FASB Issues Guidance on Cash Flow Classification has been saved
FASB Issues Guidance on Cash Flow Classification
On August 26, 2016, the FASB issued ASU 2016-15, which amends ASC 230 to add or clarify guidance on the classification of certain cash receipts and payments in the statement of cash flows. ASC 230 lacks consistent principles for evaluating the classification of cash payments and receipts in the statement of cash flows. This has led to diversity in practice and, in certain circumstances, financial statement restatements. Therefore, the FASB issued the ASU with the intent of reducing diversity in practice with respect to eight types of cash flows.
Key Provisions of the ASU
The ASU is a result of consensuses reached by the FASB’s Emerging Issues Task Force (EITF) on issues related to the eight types of cash flows. Key provisions of the amendments are summarized below.
|Cash Flow Issues||Amendments|
|Debt prepayment or debt extinguishment costs||Cash payments for debt prepayment or extinguishment costs (including third-party costs, premiums paid, and other fees paid to lenders) must “be classified as cash outflows for financing activities.”|
|Settlement of zero-coupon bonds||The cash outflows for the settlement of a zero-coupon bond must be bifurcated into operating and financing activities. The portion of the cash payment related to accreted interest should be classified in operating activities, while the portion of the cash payment related to the original proceeds (i.e., the principal) should be classified in financing activities.|
|Contingent consideration payments made after a business combination||Contingent consideration payments that were not made soon after a business combination (on the basis of the consummation date) must be separated and classified in operating and financing activities. Cash payments up to the amount of the contingent consideration liability recognized as of the acquisition date, including any measurement-period adjustments, should be classified in financing activities, while any excess cash payments should be classified in operating activities.|
|Proceeds from the settlement of insurance claims||Cash proceeds from the settlement of insurance claims should be classified on the basis of the nature of the loss. For insurance proceeds received in a lump-sum settlement, an entity should determine the classification on the basis of the nature of each loss included in the settlement.|
|Proceeds from the settlement of corporate-owned life insurance (COLI) policies and bank-owned life insurance (BOLI) policies||Cash proceeds from the settlement of COLI and BOLI polices must be classified in investing activities. However, an entity is permitted, but not required, to align the classification of premium payments on COLI and BOLI policies with the classification of COLI and BOLI proceeds (i.e., payments for premiums may be classified as investing, operating, or a combination thereof).|
|Distributions received from equity method investees||An entity is required to make an accounting policy election to classify distributions received from equity method investees under either of the following methods:
• Cumulative-earnings approach — Under this approach, distributions are presumed to be returns on investment and classified as operating cash inflows. However, if the cumulative distributions received, less distributions received in prior periods that were determined to be returns of investment, exceed the entity’s cumulative equity in earnings, such excess is a return of capital and should be classified as cash inflows from investing activities.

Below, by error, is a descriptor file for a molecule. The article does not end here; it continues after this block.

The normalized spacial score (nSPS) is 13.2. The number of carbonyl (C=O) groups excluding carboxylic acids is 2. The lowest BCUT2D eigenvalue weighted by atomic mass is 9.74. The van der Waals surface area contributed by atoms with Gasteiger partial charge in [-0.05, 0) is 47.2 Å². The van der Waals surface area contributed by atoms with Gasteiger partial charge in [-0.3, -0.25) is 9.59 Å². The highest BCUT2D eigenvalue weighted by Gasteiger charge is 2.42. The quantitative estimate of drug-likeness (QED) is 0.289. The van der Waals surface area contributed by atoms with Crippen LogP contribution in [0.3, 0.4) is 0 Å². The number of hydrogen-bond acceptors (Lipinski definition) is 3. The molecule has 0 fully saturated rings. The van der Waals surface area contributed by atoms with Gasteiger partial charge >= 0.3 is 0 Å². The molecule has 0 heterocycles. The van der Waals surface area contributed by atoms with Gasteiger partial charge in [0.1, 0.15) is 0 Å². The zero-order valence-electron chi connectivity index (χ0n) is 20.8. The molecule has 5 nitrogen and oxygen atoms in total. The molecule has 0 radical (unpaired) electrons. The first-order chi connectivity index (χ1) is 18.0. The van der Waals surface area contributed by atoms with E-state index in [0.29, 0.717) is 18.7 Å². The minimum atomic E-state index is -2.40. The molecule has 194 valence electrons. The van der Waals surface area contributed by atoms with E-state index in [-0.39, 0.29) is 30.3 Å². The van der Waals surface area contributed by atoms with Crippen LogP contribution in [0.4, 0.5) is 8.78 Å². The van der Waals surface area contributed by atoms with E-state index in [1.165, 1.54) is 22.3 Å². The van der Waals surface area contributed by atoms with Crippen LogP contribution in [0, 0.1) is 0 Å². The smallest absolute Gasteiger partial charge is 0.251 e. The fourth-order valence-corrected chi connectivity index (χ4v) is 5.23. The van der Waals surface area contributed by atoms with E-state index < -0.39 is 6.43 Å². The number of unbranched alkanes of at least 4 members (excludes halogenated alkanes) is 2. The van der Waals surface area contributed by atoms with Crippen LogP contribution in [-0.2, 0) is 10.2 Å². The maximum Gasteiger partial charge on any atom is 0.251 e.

• Nature of the distribution approach — Under this approach, each distribution is evaluated on the basis of the source of the payment and classified as either operating cash inflows or investing cash inflows.
If an entity whose chosen policy is the nature of the distribution approach cannot apply the approach because it does not have enough information to determine the appropriate classification (i.e., the source of the distribution), the entity must apply the cumulative-earnings approach and report a change in accounting principle on a retrospective basis. The entity is required to disclose that a change in accounting principle has occurred as a result of the lack of available information as well as the information required under ASC 250-10-50-2, as applicable.
The amendments do not address equity method investments measured under the fair value option.
|Beneficial interests in securitization transactions||A transferor’s beneficial interests received as proceeds from the securitization of an entity’s financial assets must be disclosed as a noncash activity. Subsequent cash receipts of beneficial interests from the securitization of an entity’s trade receivables must be classified as cash inflows from investing activities.|
|Separately identifiable cash flows and application of the predominance principle||The guidance provides a three-step approach for classifying cash receipts and payments that have aspects of more than one class of cash flows:
1. An entity should first apply specific guidance in U.S. GAAP, if applicable.
2. If there is no specific guidance related to the cash receipt or payment, an entity should bifurcate the cash payment or receipt into “each separately identifiable source or use [of cash] on the basis of the nature of the underlying cash flows.” Each separately identifiable source or use of cash will be classified as operating, investing, or financing activities by applying the guidance in ASC 230.
3. If the cash payment or receipt cannot be bifurcated, the entire payment or receipt should be classified as operating, investing, or financing activities on the basis of the activity that is likely to be the predominant source or use of cash.
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